And on top of (or beneath) all of that, there remains the fact that there was no demonstrable way of proving the genuineness of the allegations and the Insurers knew that. Their role is not to assess the credibility of allegations sworn-to in legal proceedings; their role and objective is to assess how to minimize their potential outlays while simultaneously fulfilling their contractual obligations under the insurance policies.


    And since the Insurer monies would be paid out to those allegants, then whom were the Insurers conspiring against? Against whose interests were they (theoretically) conspiring? Surely not the interests of the allegant-plaintiffs, who – with 2.7 billion spread over some 12,000 or so allegants – made out like bandits, as the saying goes.


    And – once again – there were very very few “jury awards”. Most of these cases were settled before trial and thus were settled in lieu of trial and thus were settled with no trial whatsoever.


    And that’s the nature of these rickety ‘logical’ constructions Abuseniks whomp up in order to reach their pre-determined Stampede conclusions.


    Then on the 25th at 1124AM:


    JR merely repeats his reading of the tea-leaves and that’s as may be.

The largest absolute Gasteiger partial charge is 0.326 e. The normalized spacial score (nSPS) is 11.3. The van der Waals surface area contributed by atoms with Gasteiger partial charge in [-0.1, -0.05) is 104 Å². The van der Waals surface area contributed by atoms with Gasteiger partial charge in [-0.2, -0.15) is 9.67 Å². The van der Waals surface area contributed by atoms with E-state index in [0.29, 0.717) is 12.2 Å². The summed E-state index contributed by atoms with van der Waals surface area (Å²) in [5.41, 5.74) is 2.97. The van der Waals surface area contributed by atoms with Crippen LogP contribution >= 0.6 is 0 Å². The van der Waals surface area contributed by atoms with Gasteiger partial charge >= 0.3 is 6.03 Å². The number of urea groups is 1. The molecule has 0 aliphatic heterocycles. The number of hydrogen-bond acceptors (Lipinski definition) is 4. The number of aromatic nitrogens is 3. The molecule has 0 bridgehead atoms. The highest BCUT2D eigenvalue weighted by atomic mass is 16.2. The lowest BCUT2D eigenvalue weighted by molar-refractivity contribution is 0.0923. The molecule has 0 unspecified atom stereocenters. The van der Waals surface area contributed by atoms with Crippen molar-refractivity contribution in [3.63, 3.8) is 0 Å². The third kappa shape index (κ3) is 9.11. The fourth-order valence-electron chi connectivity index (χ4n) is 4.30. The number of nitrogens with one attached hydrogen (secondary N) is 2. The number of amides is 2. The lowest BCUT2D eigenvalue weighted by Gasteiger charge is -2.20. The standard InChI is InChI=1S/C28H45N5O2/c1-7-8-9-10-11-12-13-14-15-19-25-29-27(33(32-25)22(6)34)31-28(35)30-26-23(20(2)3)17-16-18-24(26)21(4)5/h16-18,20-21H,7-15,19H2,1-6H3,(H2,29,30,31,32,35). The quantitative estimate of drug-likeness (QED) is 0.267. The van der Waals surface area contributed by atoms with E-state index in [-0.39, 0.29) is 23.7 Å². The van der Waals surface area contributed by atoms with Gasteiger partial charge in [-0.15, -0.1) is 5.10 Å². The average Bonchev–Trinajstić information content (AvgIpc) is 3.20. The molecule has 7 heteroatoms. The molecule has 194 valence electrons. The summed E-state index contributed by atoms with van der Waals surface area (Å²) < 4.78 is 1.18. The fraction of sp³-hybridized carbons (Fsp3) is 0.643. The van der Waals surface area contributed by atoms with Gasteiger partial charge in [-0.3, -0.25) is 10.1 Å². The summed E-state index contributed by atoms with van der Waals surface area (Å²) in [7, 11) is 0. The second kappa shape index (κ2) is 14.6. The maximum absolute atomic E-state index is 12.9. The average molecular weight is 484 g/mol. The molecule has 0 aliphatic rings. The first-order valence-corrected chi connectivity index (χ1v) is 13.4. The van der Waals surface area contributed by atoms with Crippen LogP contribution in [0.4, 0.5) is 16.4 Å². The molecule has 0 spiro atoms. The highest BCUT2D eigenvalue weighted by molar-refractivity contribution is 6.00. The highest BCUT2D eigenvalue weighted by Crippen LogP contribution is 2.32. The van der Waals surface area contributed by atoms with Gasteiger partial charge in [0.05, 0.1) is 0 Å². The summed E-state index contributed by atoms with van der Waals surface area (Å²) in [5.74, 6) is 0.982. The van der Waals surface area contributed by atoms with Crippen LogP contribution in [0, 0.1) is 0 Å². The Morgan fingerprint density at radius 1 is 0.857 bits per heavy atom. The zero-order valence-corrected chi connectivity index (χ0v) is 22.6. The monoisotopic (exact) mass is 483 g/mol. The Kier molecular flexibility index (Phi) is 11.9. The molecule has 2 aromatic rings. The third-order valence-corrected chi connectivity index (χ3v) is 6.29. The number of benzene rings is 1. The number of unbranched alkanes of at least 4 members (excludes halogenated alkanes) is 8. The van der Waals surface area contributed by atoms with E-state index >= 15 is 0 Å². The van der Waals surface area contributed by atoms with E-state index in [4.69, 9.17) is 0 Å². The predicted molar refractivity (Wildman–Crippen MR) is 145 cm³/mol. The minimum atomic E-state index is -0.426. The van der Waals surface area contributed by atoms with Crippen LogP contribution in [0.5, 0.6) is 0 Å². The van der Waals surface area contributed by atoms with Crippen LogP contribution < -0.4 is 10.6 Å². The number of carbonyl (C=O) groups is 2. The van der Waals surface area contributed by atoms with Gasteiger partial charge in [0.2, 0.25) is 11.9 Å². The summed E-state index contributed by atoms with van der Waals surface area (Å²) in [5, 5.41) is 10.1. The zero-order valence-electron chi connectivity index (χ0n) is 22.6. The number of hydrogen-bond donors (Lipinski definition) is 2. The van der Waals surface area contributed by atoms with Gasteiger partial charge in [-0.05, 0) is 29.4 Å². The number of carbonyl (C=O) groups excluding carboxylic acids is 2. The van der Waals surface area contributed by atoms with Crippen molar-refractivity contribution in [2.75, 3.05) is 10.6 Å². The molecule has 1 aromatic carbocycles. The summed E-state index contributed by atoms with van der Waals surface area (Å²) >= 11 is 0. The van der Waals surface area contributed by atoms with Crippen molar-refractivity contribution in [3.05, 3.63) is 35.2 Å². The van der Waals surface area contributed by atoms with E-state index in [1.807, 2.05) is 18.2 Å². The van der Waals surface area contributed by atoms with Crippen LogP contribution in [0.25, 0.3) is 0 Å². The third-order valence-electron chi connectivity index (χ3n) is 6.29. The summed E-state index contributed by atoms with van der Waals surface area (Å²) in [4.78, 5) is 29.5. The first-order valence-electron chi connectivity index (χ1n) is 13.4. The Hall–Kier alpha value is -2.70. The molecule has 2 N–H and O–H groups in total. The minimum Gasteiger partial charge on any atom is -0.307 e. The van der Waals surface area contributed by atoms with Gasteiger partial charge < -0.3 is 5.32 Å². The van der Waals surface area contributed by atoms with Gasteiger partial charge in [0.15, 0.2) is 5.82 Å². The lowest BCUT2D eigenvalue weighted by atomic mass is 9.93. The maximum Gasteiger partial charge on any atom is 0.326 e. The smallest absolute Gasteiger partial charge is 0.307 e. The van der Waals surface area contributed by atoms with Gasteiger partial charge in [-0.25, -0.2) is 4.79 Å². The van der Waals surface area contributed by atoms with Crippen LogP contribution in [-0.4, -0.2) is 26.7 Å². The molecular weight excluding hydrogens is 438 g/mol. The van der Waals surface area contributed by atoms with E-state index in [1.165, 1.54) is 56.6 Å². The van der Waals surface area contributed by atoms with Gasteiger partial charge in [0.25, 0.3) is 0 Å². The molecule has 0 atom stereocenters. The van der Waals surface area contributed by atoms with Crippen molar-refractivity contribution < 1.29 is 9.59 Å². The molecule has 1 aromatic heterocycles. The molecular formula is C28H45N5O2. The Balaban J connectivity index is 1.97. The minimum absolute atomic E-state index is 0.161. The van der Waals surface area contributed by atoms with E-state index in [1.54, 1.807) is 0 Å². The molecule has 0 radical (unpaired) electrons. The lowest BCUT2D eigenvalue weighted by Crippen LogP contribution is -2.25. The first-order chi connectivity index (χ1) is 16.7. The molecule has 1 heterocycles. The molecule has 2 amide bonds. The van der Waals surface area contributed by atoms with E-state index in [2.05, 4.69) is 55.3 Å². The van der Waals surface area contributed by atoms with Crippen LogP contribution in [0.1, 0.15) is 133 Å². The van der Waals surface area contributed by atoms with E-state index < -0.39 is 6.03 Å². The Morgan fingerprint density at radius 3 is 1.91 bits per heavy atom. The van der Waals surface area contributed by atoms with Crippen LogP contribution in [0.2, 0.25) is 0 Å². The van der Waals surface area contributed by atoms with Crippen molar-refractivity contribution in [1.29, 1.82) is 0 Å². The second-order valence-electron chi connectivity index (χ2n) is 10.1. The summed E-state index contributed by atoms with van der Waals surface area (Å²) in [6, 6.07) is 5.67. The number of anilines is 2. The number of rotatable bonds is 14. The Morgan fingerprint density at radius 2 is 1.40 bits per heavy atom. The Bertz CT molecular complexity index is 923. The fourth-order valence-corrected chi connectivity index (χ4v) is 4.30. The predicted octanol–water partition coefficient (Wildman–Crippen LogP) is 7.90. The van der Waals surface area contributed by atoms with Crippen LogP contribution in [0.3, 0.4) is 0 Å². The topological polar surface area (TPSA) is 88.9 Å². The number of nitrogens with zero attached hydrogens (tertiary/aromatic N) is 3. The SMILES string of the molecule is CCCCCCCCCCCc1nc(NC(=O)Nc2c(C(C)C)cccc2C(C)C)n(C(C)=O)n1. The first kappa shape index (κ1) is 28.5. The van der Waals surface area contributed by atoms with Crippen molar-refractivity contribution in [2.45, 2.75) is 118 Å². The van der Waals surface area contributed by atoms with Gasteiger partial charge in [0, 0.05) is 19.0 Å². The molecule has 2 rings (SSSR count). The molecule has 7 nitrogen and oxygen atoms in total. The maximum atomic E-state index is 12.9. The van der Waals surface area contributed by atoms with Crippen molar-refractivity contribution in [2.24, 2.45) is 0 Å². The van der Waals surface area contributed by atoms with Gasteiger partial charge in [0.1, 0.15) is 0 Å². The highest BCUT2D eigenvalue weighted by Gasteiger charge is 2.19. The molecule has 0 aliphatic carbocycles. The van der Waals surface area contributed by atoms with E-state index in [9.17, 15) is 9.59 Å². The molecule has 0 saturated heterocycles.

Combined with his impressions about the Pope and so on. Although we also see here again the typical Abusenik bit that “no real progress has been made in your church” – which readers may consider as they will (it’s a topic that has been discussed at length on this site).


    Then the assertion that any such “change” is “beyond [the Church’s] capabilities”. Are we still talking about the sex-abuse matter here (with that “small … minority” of priests?) or is JR now declaiming on the Church generally?


    The answer to this question is then partially revealed in the next paragraph: JR is on about the Church generally and we are no longer focused on the Abuse Matter.


    And he wraps up the whole performance with the familiar Abusenik bit that only the “ignorant, superstitious uneducated countries” (that’s rather insensitive from a multicultural point of view) will help the Church “gain population”. Because – doncha see? – only the not-ignorant and educated types such as JR and the Abuseniks and the rest of the pandemonium actually ‘get it’. JR as not-ignorant and educated: now there is a consummation devoutly to be wished.